Arguments for and against continuing the current strategy would take up more space than I have in a short essay. It does seem clear that we are in the midst of a civil war, that tribalism is resurgent, that sectarian cleansing is well advanced in most areas of the country, that there are millions of refugees in and outside of Iraq and that most of the people with managerial and professional expertise have left. Shiites are in control in the central government and the Sunnis are disenfranchised. The US is vastly unpopular within Iraq.

In the latest poll by ABC News, 76% of Iraqis said that the US should withdraw now. In Anbar province where the administration is claiming a measure of success, every person polled called attacks on coalition forces “acceptable” and the United States led invasion “wrong.” With our troops tied down in Iraq and with the costs (including internal dissent in the US) ballooning and weakening our economy, we are increasingly vulnerable in strength and in reputation elsewhere in the world and unable to counter or deter moves others make which are detrimental to our interests. There will be no World War II “unconditional surrender” or “victory” and, to some degree, we have suffered defeat in that we have been unable to achieve stability, by any reasonable measure, in a conflict which has already lasted four years.

A phased withdrawal seems self defeating – essentially trying to accomplish the same mission with a steadily diminishing number of troops while putting them at increased risk. At the same time, Iran will be able to increase its influence and Russia will be tempted to make Iran a client state thus moving into the vacuum created by our withdrawal, further altering the balance of power in the region. Sunnis and Kurds from outside Iraq will see their own interests jeopardized and may become involved in the conflict. Syria, Turkey, Saudi Arabia and Israel all have divergent interests at stake. China, India and Pakistan are at a further remove but have interests too. Oil flows will be further disrupted. Worldwide, everyone is affected by what happens here.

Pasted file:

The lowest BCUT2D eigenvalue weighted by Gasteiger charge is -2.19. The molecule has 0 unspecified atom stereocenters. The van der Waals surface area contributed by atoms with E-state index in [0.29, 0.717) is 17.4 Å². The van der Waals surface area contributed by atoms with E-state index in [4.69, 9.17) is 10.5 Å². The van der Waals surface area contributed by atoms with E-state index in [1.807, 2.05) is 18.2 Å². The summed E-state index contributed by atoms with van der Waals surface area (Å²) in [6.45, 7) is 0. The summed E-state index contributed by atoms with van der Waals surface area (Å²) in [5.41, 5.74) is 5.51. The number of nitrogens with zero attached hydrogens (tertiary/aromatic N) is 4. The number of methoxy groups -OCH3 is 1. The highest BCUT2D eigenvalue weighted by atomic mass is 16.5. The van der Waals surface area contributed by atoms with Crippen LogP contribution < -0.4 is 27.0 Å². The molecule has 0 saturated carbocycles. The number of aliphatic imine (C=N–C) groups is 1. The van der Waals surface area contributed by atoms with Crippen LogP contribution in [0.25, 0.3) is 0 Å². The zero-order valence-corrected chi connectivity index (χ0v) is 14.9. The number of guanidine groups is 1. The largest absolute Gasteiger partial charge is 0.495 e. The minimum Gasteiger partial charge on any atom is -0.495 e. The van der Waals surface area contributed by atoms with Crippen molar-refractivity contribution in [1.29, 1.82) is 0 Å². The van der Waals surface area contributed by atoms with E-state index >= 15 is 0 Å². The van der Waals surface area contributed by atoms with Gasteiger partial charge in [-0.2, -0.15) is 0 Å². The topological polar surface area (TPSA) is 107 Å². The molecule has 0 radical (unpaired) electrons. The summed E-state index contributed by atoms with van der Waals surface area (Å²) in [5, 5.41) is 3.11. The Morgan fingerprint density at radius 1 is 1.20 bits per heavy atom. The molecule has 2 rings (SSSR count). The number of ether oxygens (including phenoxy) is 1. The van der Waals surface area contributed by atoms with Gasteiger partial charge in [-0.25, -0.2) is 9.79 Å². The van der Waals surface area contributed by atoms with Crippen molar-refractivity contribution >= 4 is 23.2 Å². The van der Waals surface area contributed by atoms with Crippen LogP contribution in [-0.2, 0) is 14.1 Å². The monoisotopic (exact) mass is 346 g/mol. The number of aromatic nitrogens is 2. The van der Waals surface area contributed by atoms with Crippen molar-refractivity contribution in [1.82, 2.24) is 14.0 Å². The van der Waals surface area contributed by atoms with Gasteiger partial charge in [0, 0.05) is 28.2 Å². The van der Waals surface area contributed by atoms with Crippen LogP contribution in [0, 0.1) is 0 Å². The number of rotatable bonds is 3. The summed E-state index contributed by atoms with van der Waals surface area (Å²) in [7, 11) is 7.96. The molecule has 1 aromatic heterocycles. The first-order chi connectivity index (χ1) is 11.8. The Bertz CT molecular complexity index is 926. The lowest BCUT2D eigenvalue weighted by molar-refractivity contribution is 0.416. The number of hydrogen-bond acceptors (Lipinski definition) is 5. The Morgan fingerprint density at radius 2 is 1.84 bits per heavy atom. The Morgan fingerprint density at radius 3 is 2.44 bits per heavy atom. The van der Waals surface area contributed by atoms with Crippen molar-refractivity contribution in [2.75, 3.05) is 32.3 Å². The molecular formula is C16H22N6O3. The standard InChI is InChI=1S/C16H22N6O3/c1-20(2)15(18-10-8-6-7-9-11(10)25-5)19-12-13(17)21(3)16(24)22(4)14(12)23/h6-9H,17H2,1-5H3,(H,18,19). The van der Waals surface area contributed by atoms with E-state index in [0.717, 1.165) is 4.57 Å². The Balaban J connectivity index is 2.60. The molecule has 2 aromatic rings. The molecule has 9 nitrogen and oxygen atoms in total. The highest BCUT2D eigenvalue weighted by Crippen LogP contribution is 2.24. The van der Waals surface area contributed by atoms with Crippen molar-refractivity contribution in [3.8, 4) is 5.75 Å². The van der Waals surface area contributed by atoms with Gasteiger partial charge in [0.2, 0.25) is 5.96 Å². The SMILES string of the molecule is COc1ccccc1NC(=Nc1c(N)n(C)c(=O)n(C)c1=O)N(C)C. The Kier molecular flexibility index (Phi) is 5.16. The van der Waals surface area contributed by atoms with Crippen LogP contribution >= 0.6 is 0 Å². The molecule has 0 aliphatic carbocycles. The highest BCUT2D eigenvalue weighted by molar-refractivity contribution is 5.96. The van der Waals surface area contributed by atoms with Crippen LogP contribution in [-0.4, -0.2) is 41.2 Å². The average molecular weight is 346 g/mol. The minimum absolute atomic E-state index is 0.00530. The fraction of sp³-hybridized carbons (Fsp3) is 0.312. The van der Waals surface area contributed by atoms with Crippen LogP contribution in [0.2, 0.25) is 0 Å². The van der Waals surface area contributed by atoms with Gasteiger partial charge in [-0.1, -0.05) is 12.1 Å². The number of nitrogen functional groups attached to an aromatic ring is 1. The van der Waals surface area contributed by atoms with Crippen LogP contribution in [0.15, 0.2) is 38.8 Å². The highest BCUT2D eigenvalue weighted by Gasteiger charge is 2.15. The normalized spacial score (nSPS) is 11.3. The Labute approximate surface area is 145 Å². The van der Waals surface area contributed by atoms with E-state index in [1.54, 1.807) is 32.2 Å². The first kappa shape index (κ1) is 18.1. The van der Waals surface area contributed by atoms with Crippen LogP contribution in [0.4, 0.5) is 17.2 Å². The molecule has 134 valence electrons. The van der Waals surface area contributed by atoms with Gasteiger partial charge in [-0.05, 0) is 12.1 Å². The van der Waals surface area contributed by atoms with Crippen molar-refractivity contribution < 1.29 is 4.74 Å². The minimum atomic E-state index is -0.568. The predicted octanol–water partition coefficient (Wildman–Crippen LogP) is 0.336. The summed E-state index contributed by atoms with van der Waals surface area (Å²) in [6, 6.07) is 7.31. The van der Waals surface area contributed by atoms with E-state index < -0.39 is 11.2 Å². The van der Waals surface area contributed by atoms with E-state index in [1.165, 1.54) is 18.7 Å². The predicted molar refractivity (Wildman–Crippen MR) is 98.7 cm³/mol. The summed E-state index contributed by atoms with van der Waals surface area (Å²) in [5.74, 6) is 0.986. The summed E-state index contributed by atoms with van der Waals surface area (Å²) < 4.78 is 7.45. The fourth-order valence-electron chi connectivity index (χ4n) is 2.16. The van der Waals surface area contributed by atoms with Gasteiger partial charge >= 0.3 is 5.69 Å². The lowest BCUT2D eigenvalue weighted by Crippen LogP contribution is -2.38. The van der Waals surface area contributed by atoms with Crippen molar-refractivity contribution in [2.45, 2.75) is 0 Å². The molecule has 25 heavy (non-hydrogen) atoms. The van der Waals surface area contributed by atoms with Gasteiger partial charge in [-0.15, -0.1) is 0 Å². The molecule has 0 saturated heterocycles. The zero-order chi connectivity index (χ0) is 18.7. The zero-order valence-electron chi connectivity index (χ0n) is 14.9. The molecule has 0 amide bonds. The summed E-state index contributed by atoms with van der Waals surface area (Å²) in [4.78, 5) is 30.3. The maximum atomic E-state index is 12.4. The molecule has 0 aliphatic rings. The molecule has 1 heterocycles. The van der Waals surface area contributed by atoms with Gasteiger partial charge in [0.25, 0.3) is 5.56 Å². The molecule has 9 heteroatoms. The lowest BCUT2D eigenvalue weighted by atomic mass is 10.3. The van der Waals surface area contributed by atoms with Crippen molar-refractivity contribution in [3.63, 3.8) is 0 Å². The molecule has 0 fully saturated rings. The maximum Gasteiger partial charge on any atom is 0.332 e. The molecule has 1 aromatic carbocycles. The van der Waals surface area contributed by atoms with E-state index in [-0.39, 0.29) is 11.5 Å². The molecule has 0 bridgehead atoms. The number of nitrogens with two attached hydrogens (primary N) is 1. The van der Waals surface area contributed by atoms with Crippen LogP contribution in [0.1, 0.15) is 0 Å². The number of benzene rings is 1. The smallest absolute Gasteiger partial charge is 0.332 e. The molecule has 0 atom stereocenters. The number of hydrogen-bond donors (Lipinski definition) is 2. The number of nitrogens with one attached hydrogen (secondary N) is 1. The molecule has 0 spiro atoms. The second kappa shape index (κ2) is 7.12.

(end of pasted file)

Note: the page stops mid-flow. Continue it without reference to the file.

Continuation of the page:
An immediate withdrawal has the same problems as a phased withdrawal and it is not clear that Iraqis themselves will limit the activities of terrorists. The present central government will almost certainly fail to retain control and the consequences of this are uncertain. It would become more difficult for us to protect Kuwait, Saudi Arabia and other Gulf states.

The last alternative is a strategic redeployment, leaving Iraq as quickly as possible but building up our forces and capability in and around the Middle East and the surrounding waters. This alternative is the most likely to meet our own immediate objectives of ensuring our access to oil and protecting our own citizens and economy. It is also the alternative most likely to limit the ability of terrorists to organize and to reduce the likelihood of a change in the balance of power in the Middle East. From outside the borders of Iraq we could protect Saudi Arabia and Kuwait, deter aggression from Iran and Russia, discourage the activities and training of terrorists, and police no-fly zones. This could be done with a much reduced military presence bringing most of our troops home and increasing our ability to respond to threats in other parts of the world.

The most important element in this strategy is the need to reach out and commit ourselves to a worldwide cooperative effort, enlisting the participation of other countries in the region and beyond and fueled with our dollars but not our dominance, to stabilize the situation in Iraq. This effort needs to begin and proceed prior to and simultaneous with the withdrawal of troops. Beyond Iraq; similar cooperative efforts could help to resolve other critical problems in this area of the world.

There is no way to predict the eventual outcomes; there are simply too many forces at work. The most promising near term plan for Iraq would be the establishment of a federalized government with the country divided into three or more semi-autonomous regions. Malaysia and Cyprus are possible models. Despite the presence of our forces, sectarian cleansing is already well advanced in many Iraqi cities. It is also possible, even likely, that the present situation in Iraq could get much worse with even greater chaos and disorganization.

Our prior actions have put us in a situation where all the alternatives are flawed and we must choose the best from a series of bad choices. We do have to make a choice and our own immediate objectives are best served by what we term a strategic redeployment.

E. Packer Wilbur

September 25, 2007